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Fame & Fortune: Actress Meg Tilly
Tragic childhood teaches her: Live within your means

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Bankrate: Were those happy years for you?

Tilly: My happiest years are now. In a way, raising my kids saved me, because in parenting my children, I re-parented myself. They were an enormous gift, a blessing in my life. Just because you're out of an abusive childhood doesn't mean that it doesn't take you a long time to learn that you have the right to your own emotional and physical boundaries. Even though people are telling you you're wonderful, you're fabulous, your self-esteem can be very, very low, to where you feel like you're living a lie. I had challenging relationships, which I would not now because now I am stronger.

Bankrate: Did you have thoughts of suicide?

Tilly: After I learned that I could not be a dancer anymore, I did consider not being here anymore. I remember one time, I went to the top of the building where I was living and just thought how easy it would be (to jump). I didn't get so far as to get up on the ledge or anything. It wasn't a matter of being angry at the world; it was just being so tired of the struggle. But what saved me was that my family wouldn't understand that it wasn't something else.

Bankrate: Did you take an interest in your financial security during those years?

Tilly: No, not until the last little while. It's ironic, but in my first marriage, everybody thought I'd married him to advance myself or for his money, but he had enormous debt. During those on-screen years, I couldn't use credit cards. It was very, very challenging. He was in big, big debt, and for me, that was terrifying. He did have an enormous debt that I, in marrying him, was helping pay off, and it took a long time to pay it off. In order to get groceries, I had to go to the fourth floor of this bank and have them sign off on a check so I could cash it to buy groceries to feed the kids. Limos would drop us off, he liked to have a fancy address, but there was no furniture in the house, just a few rented pieces, that's it. We didn't have any money. It was a facade again.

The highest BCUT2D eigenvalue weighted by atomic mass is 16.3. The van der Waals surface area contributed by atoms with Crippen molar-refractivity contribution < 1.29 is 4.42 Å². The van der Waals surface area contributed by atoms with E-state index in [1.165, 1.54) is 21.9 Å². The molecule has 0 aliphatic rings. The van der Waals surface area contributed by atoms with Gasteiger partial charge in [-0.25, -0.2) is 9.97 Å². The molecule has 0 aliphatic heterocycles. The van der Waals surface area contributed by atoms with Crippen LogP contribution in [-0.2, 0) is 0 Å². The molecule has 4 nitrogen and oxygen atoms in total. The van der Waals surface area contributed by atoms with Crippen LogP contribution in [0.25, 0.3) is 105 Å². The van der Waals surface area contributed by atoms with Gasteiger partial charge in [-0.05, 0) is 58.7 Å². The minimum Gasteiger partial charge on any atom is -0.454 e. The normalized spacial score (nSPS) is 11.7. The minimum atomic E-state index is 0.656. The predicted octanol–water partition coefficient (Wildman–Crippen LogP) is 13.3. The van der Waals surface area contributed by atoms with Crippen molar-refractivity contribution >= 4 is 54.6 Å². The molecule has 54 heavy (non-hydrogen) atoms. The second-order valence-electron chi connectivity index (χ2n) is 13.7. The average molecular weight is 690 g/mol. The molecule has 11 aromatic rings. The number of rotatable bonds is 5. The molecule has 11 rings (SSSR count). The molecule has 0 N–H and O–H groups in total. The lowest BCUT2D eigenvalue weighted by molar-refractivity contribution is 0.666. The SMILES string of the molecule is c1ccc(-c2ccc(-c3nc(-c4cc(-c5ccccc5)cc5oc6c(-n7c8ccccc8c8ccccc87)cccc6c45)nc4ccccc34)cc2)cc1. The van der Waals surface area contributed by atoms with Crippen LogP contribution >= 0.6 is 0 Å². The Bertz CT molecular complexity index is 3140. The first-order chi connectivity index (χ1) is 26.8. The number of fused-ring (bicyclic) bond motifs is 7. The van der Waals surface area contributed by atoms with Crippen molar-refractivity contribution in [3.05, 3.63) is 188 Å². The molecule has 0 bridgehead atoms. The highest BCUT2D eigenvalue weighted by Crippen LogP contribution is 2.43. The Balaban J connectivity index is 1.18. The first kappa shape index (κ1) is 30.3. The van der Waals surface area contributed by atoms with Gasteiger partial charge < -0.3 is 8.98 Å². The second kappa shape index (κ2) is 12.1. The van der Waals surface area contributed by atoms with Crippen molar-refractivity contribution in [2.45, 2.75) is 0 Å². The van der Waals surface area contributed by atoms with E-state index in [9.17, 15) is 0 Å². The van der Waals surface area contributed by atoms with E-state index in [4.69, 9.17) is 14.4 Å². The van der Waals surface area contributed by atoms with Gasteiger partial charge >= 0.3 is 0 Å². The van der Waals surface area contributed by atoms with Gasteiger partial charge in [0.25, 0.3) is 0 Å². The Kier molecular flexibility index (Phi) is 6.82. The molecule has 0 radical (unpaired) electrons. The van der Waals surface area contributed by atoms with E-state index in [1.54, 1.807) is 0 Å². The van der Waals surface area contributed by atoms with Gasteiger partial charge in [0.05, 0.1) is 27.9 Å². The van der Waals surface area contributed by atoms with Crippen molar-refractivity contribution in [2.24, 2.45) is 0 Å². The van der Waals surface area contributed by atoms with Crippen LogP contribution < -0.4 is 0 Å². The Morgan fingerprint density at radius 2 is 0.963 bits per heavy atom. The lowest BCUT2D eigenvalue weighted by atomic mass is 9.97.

You can get out of it. I did get him out of it, and then I left (laughs). And I saved and I'm comfortable and able to send my kids to college and I have my retirement in order, but it was very scary. I'd never had debt in my life. We were poor, but I never had debt. Those were scary years, very scary years, and I had my children to take care of.

Bankrate: As someone who has known both rich and poor, what advice would you give about money?

Tilly: I think that, in our society, everybody is always pretending they have a happier life -- that they don't have debt -- and everybody's always looking at the Joneses and wondering how they do it. You know how they do it? Debt. And I think it's time for people to say, you know what? Just be truthful! Because otherwise, everybody is always like, why is my life not blessed? Why am I such a screw-up? Instead, live within your means. Just tell the truth. Then everybody else isn't trying to match you.

Bankrate.com's corrections policy-- Posted: Nov. 28, 2006
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